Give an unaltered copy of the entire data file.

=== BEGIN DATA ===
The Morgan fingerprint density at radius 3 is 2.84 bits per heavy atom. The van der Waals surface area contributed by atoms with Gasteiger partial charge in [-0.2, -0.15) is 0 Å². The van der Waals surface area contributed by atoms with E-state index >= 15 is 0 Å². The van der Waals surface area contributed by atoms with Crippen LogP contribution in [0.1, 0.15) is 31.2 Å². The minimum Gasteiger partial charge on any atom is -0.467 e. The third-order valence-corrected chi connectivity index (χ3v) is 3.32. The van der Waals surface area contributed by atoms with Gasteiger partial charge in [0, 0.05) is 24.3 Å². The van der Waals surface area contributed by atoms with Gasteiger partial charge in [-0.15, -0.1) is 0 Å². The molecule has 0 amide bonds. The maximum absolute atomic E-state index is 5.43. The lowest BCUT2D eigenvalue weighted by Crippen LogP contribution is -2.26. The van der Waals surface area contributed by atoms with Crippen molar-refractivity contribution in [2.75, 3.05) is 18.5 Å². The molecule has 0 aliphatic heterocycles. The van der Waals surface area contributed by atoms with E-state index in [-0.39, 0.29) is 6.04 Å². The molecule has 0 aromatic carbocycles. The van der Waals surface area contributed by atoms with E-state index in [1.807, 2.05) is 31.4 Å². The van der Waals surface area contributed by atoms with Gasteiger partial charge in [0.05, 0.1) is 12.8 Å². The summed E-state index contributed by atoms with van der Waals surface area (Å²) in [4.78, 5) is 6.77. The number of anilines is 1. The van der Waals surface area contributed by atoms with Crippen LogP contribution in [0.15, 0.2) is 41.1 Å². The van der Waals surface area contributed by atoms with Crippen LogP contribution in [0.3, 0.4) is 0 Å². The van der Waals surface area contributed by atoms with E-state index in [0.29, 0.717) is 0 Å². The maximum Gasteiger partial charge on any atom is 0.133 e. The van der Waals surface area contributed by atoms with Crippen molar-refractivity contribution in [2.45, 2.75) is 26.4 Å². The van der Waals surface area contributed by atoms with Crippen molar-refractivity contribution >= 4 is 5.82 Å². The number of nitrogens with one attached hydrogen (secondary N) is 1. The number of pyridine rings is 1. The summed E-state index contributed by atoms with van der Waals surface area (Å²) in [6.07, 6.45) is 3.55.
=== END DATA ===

The Morgan fingerprint density at radius 3 is 2.84 bits per heavy atom. The van der Waals surface area contributed by atoms with Gasteiger partial charge in [-0.2, -0.15) is 0 Å². The van der Waals surface area contributed by atoms with E-state index >= 15 is 0 Å². The van der Waals surface area contributed by atoms with Crippen LogP contribution in [0.1, 0.15) is 31.2 Å². The minimum Gasteiger partial charge on any atom is -0.467 e. The third-order valence-corrected chi connectivity index (χ3v) is 3.32. The van der Waals surface area contributed by atoms with Gasteiger partial charge in [0, 0.05) is 24.3 Å². The van der Waals surface area contributed by atoms with Gasteiger partial charge in [-0.15, -0.1) is 0 Å². The molecule has 0 amide bonds. The maximum absolute atomic E-state index is 5.43. The lowest BCUT2D eigenvalue weighted by Crippen LogP contribution is -2.26. The van der Waals surface area contributed by atoms with Crippen molar-refractivity contribution in [2.75, 3.05) is 18.5 Å². The molecule has 0 aliphatic heterocycles. The van der Waals surface area contributed by atoms with E-state index in [-0.39, 0.29) is 6.04 Å². The molecule has 0 aromatic carbocycles. The van der Waals surface area contributed by atoms with E-state index in [1.807, 2.05) is 31.4 Å². The van der Waals surface area contributed by atoms with Gasteiger partial charge in [0.05, 0.1) is 12.8 Å². The summed E-state index contributed by atoms with van der Waals surface area (Å²) in [4.78, 5) is 6.77. The number of anilines is 1. The van der Waals surface area contributed by atoms with Crippen LogP contribution in [0.15, 0.2) is 41.1 Å². The van der Waals surface area contributed by atoms with Crippen LogP contribution in [0.3, 0.4) is 0 Å². The van der Waals surface area contributed by atoms with E-state index in [0.29, 0.717) is 0 Å². The maximum Gasteiger partial charge on any atom is 0.133 e. The van der Waals surface area contributed by atoms with Crippen molar-refractivity contribution in [2.45, 2.75) is 26.4 Å². The van der Waals surface area contributed by atoms with Crippen molar-refractivity contribution >= 4 is 5.82 Å². The number of nitrogens with one attached hydrogen (secondary N) is 1. The number of pyridine rings is 1. The summed E-state index contributed by atoms with van der Waals surface area (Å²) in [6.07, 6.45) is 3.55.